Note: The following video & article is for educational, entertainment, and literature purposes only. Please seek professional council in order to learn any type of gymnastics or acrobatic maneuver. Never attempt to practice any gymnastics without the supervision or approval of a certified professional.
A full-twisting layout, also commonly known to as a “Back-Full” or simply a “Full”, is defined as a backwards somersault with a full-twist in the middle. It is usually performed with a straight body throughout, but can sometimes be performed in a tucked or pucked position. However, major deductions are usually given for performing the manuevre in a tucked shape. It is usually our 3rd most requested skill to learn, behind a back-tuck and a double-back somersault.
However, a full-twisting layout can be very difficult to learn. Typically, an athlete should have 1-2 years of training before learning this manuevre, on the average. But that time-frame can vary drastically from pupil to pupil. The following are the minimum prerequisites before a coach and her pupil should consider adding the skill to the athlete’s repertoire.
- High back-layout with tight-body throughout & straight shaping. Shape should neither be arched nor curved during the layout. Straight like a yardstick is our preferred shape. If the shape is curved or arched, learning the back-full will be difficult.
- Drill 1: Layout with arms finishing down (touching the sides) upon landing. Resist the temptation to lift the arms up upon landing, when prepping for the back-full.
- Drill 2: Layout with arms up the entire time. No bringing the arms down at any point. After landing, add a jump full-turn by immediately bringing the arms down. [Note: this drill may cause the pupils to over-arch their layouts, coaches should be cautious of this]
- Mastery of a variety of twisting skills, including but not limited to: Cat Twist, Seat Roller, Jump Full Turn, Stomach Drop Full-Turn, Log-Roll, Reverse Cradle, Back Half, Jump Double Twists, Half Airplane, Full Airplane, Arabian, etc. The video below demonstrates some additional skills that can be used before learning the Back-Full:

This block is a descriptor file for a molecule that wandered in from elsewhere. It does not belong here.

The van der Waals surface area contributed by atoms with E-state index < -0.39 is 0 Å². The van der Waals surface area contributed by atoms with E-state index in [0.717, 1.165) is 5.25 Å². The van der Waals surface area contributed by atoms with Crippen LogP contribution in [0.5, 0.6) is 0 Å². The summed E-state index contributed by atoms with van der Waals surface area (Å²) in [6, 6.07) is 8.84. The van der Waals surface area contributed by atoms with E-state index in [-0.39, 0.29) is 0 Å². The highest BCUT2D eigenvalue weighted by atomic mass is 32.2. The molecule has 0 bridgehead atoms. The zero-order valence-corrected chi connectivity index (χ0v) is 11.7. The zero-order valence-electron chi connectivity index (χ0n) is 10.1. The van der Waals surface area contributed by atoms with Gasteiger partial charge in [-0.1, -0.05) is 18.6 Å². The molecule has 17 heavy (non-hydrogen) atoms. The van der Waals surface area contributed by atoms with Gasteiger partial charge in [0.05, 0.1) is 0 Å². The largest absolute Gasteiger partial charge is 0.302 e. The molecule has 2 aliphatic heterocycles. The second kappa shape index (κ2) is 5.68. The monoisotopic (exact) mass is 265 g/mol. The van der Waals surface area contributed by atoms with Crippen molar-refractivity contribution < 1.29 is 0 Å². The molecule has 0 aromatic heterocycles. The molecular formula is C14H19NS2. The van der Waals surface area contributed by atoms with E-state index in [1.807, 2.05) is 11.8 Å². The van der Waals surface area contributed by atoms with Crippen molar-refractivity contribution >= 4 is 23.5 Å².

There exists multiple methods of learning and teaching a back-full. The method that works best depends on each individual pupil. Here are just 2 common strategies.
Strategy 1: Middle Twisting
A back-full can sometimes be thought of as a Half-Airplane, with a Barani-ending. The airplane should be over-tipped (due to driving the toes upward during the layout), perform the airplane only after the feet have come above the head, causing the athlete to now somersault forwards after they’ve done an airplane (which is sometimes known as Arabian motion).
Coaches should emphasize the visual check-points. Visual cues for this “middle twisting” method are: (1) Spotting the wall in front of the athlete during take off phase, (2) Spotting the ceiling for a long time (during the entire upward phase/layout phase), this ensures that the head stays neutral and the chin remains tucked, and that the athlete waits for the legs to rise above the head before twisting (3) Spotting the trampoline bed during the twisting phase (ie. airplane to barani phase).
To break the technique down even further, only one arm drops to initiate the half-airplane, the second arm will then slightly afterwards finish the barani motion, and BOTH arms will remain down until the entire twist is complete. Notice that both arms do not press down at the same time, otherwise there will be no twisting at all because there must exist an asymmetry in order to initiate a twist mid-air. If the pupil twists to the left, then the left arm will be the one to drop first.
Benefit of this method: the athlete spots the bed/ground and throughout more of the skill. This method can also be used to progress onto other techniques such as the Double Full, which can be thought of as an Arabian-Rudi when first learning.
Disadvantages of this method: overtime, the athlete may come to rely more and more on visual cues by intentionally looking for the ground instead of letting the rotation happen. This in turn can lead to early-twisting, or twisting off the bed/floor. The same exact problem occurs when athletes become too familiar with the barani.
Strategy 2: Late Twisting
In this strategy, we introduce the back-full by incrementally increasing the degrees of twisting. First, ensure that the pupil has a consistent grasp on the back-half somersault. The gymnast should be able to land the back-half with arms-down by her sides successfully each time. For the next drill, ask the gymnast to perform a back-half somersault, then immediately a jump 1/4 turn. Arms should still be down on the landing. Once that drill has successfully been mastered, instruct the gymnast to perform a backwards somersault with 180 deg + 90 deg twist, so that she will land facing the side. After she is adept at performing this task, ask her to add an additional jump 1/4 turn. Thus the athlete is incrementally making their way around a full 360 degrees to accomplish a back-full.
Benefit of this method: the athlete can learn the move at her own pace by incrementally adding more degrees of twist only when she becomes comfortable with the previous increment.
Disadvantages of this method: this method is considerably more “blind”. The back-half is a blind landing, and this method builds off of the Back-Half somersault. Athletes will need to learn the visual cues in at a later point once they’ve become comfortable landing the back-full consistently. Furthermore, many of the incremental degrees of twist may be difficult to “stick” they require the athlete to land sideways on the trampoline. Thus, the athlete may feel like she is not making any progress.
Notice that there is no such things as a “Early Twisting Strategy”. An early twisting back-full is a poorly executed one. Let us know if you have questions, or if you’d like to learn trampoline gymnastics, contact us today.